Families considering international adoption need to reflect on their readiness and willingness to participate in inter-racial and/or inter-cultural families and how to deal with the potential of racism and discrimination. Once you have decided that international adoption is the right choice for your circumstances, you will need to hire an adoption agency to help you prepare your application.  This includes attending an international adoption seminar; having a home assessment report completed; a dossier prepared, and many other documents that may need to be completed and potentially translated. You will also need to hire a coordinator to assist in the preparation of your dossier and to assist with travel arrangements for the country of origin.  There are no coordinators in Alberta, but services are available in British Columbia, Manitoba, and Ontario. In international adoption, the adoptive parents are responsible for costs associated to: adoption education training and home assessment reports, preparation of supporting documents and notarization, authentication and verification of signatures, translation, courier fees, immigration fees, child’s medical, agency fees in the child’s country, travel and accommodations, adoption finalization, legal fees and post placement reports. The average length of time associated with an international adoption is twenty-four months with an average cost in the range of $31, 000.

Perhaps You Have Considered Local Private Adoption

Alberta has two types of private domestic adoption: private agency adoption or private direct placement adoption. You can employ the services of a private adoption agency or Alberta Children & Youth Services (government). You may also be fortunate enough to connect with someone who is pregnant and chooses you to adopt their child (private direct). The Alberta Child, Youth & Family Enhancement Act and Regulations outlines the legal steps for adoption and for obtaining an adoption order, which can only be granted by a Judge of the Court of Queen’s Bench. The Act and Regulations can be ordered through Alberta Queen’s Printer.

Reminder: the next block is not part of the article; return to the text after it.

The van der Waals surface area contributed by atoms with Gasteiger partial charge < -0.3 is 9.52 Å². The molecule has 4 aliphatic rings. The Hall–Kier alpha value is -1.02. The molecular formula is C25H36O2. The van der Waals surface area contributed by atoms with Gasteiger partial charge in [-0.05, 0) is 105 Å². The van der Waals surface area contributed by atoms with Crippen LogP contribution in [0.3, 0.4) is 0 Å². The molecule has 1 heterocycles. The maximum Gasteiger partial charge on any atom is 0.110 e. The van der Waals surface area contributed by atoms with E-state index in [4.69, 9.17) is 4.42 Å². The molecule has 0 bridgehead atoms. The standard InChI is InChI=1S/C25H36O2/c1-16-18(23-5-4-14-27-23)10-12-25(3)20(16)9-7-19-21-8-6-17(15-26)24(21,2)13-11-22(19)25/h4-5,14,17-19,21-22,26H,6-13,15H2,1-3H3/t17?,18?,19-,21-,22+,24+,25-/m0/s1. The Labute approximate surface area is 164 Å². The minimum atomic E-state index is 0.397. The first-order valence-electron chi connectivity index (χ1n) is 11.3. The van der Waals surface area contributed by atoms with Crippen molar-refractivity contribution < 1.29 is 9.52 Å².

Domestic adoption can be just as daunting as adopting internationally, but it is not as costly. In Alberta, only a licensed adoption agency can facilitate an adoption. So, your first task is deciding which agency to employ. After completing the application you must attend the pre-adoption seminar, pay the required fees and complete the necessary documents. Once the agency has approved your application, a social worker will be assigned to meet with you and complete a home assessment report. When your home assessment is approved by the agency, your names will be placed on a waiting parents list. When you are chosen or otherwise matched with birthparents, a meeting will be arranged. When the child arrives, and after the necessary documents are signed (guardian’s consent to the adoption), you are usually able to take the baby home from the hospital. In Alberta, there is a mandatory ten-day revocation period. This means that the birthparents have ten days to revoke their consent. This occurs in approximately 5% of the cases. After the ten days have passed, the adoption agency will begin preparing the adoption application for approval by the Court. A social worker will visit with you and complete a post-placement report, which will be filed with your adoption application. It can take the Courts several months to finalize an adoption. When the adoption is granted, you will receive a certified copy by mail. A family can be placed with a child through domestic adoption as quickly as within a few months of their application or it can take several years. The average cost of a domestic adoption is $11, 000.